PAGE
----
This is the instrument panel of a light twin. It may look incomprehensible now, but by the end of this section you will be able to find and recognize any instrument in this or any other panel, and to know what the instrument shows and how it works.
This is the cockpit of the club C-172, C-FIQX. Old-style steamgauge round instruments, and a well-equipped radio stack (Black, just right of center)
Here is C-FIQX with new Garmin G5 electronic instruments (glass panel) set up as Primary Flight Display (PFD, top) and Horizontal Situation Indicator (HSI, bottom).
Flight instruments can be broadly divided as:
- Pitot Static Instruments, and
- Gyro Instruments
Pitot Static Instruments include:
- Barometric Altimeter
- Vertical Speed Indicator
Gyro Instruments include:
- Artificial Horizon (A/H)
- Directional Gyro (D/G)
- Turn and Bank Indicator, or, alternatively
- Turn Co-ordinator
Even J-3 Cubs and Aeronca Champs with no electrical system have a pitot-static system. This airplane looks like a SIAI Marchetti SF.260, which I had the pleasure of flying on one memorable flight in 1972. Great performer and aerobatic, too.
The pitot-static system looks like this. There is a pitot tube that sticks out into the airstream and senses dynamic pressure. And a static port that senses the pressure outside the aircraft. What is this all for? Well, as you can see in the slide, the airspeed indicator measures the difference between static and dynamic pressure and displays the result as airspeed. This is called IAS, or Indicated air Speed. The other two instruments, the Altimeter and the Vertical Speed Indicator, derive their indications solely from the static pressure.
This is what an airspeed indicator looks like. Noticed the colored bands. The green (a bit hard to see on this slide, but it extends from 65 to 165) is the normal operating range. The low end (65) is the clean stall speed, Vs. The white arc is the flap operating range, from the flaps down stall speed, Vso, (60 ), up to the maximum flap speed Vfe , (for flaps extended – (100)). The yellow arc is the caution range, in this case from 165, normal operating speed, or Vno, to the very important Never Exceed Speed, or Vne.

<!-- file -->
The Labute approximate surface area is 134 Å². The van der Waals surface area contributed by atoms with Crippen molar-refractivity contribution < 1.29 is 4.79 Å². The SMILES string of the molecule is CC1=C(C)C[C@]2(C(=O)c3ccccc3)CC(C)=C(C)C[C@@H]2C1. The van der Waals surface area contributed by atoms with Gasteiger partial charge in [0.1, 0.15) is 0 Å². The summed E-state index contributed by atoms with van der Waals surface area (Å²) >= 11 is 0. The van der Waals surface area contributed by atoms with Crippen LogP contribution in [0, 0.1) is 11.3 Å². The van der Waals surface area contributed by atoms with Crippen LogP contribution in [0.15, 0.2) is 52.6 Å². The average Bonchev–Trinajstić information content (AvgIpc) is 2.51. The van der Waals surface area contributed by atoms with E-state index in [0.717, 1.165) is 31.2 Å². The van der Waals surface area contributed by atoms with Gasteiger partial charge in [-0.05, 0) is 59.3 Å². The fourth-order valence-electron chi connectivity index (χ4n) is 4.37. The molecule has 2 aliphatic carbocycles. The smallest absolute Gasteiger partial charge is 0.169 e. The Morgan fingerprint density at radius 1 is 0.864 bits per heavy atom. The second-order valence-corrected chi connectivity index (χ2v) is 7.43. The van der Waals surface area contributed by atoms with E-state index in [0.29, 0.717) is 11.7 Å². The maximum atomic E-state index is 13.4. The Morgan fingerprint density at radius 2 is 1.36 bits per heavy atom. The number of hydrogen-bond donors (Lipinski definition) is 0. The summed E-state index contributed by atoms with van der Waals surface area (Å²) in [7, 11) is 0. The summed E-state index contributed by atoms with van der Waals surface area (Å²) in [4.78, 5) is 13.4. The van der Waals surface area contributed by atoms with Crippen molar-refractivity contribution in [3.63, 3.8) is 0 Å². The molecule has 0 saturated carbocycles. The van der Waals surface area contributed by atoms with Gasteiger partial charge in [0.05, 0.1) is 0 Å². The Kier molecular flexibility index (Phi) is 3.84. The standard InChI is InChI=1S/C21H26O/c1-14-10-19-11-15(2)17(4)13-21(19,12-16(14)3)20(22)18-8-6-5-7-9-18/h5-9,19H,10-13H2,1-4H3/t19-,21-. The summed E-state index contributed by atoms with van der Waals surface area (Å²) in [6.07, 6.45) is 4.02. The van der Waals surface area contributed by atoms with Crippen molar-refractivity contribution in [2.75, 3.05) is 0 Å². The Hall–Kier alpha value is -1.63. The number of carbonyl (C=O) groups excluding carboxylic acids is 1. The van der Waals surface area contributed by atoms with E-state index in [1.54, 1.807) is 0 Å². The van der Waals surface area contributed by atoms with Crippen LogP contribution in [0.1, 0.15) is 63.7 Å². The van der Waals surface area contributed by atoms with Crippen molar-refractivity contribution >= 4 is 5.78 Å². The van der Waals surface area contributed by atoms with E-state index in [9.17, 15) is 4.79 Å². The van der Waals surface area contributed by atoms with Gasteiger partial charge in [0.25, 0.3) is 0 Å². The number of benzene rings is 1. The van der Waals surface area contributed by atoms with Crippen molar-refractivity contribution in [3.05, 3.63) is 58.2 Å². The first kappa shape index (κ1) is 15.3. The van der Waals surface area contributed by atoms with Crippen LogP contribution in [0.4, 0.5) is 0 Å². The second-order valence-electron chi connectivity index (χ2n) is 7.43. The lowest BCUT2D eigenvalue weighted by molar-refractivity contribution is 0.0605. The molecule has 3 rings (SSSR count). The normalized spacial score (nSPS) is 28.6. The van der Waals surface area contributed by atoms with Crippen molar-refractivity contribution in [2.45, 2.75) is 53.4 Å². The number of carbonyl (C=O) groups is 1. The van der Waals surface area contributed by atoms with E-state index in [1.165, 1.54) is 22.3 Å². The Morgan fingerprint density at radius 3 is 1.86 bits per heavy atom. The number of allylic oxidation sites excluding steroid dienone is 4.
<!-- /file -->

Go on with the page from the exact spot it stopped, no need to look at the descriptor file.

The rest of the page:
The curious are directed to the Wikipedia V-speeds articles.
How does an airspeed indicator work? You can see there is a diaphragm inside the case. Pitot pressure goes to one side, and static pressure to the other side of the diaphragm. A difference in pressure bends the diaphragm, which then moves the needle through a linkage and sector gear.
Notice that the static system pictured here has two ports linked by a Y tube. The ports are on opposite sides of the fuselage, cancelling out errors caused by slip angles (the fuselage not meeting the air head-on).
As an airplane climbs and the air pressure falls, it has to fly faster through the less-dense air to maintain the same IAS, or dynamic pressure. That, in an important way, is an advantage. Jets fly high, where the air is rare, because they are traveling through the air at nearly twice the speed on the airspeed indicator. They are also getting about twice the miles per gallon they would a low altitude.
This slide is a range diagram for a C-172. The vertical lines are power settings – 75%, 65%, etc. You can see the same gain of true airspeed at higher altitudes we spoke of for jets – just not as much. (KTAS means Knots True Air speed.)
This is the big picture, for jets. (The C-172 is still represented, but at the bottom left corner of the diagram, with speeds under 100 KIAS (Knots Indicated Air Speed) and altitudes below 10,000 feet.
If you follow the red line (300 KIAS), you can see that at FL32.5 (32,500 feet) the True Airspeed is 500 Knots and the Mach Number is 0.85. (Mach 1.0 is the speed of sound, which decreases with altitude in the less dense air.) Further study here and here.
True Airspeed (TAS) is different from Indicated Airspeed (IAS) because as we climb, or the air gets warmer, the air is less dense. That means that we have to fly through the air faster to get the same dynamic pressure (IAS). The equation for this relationship is: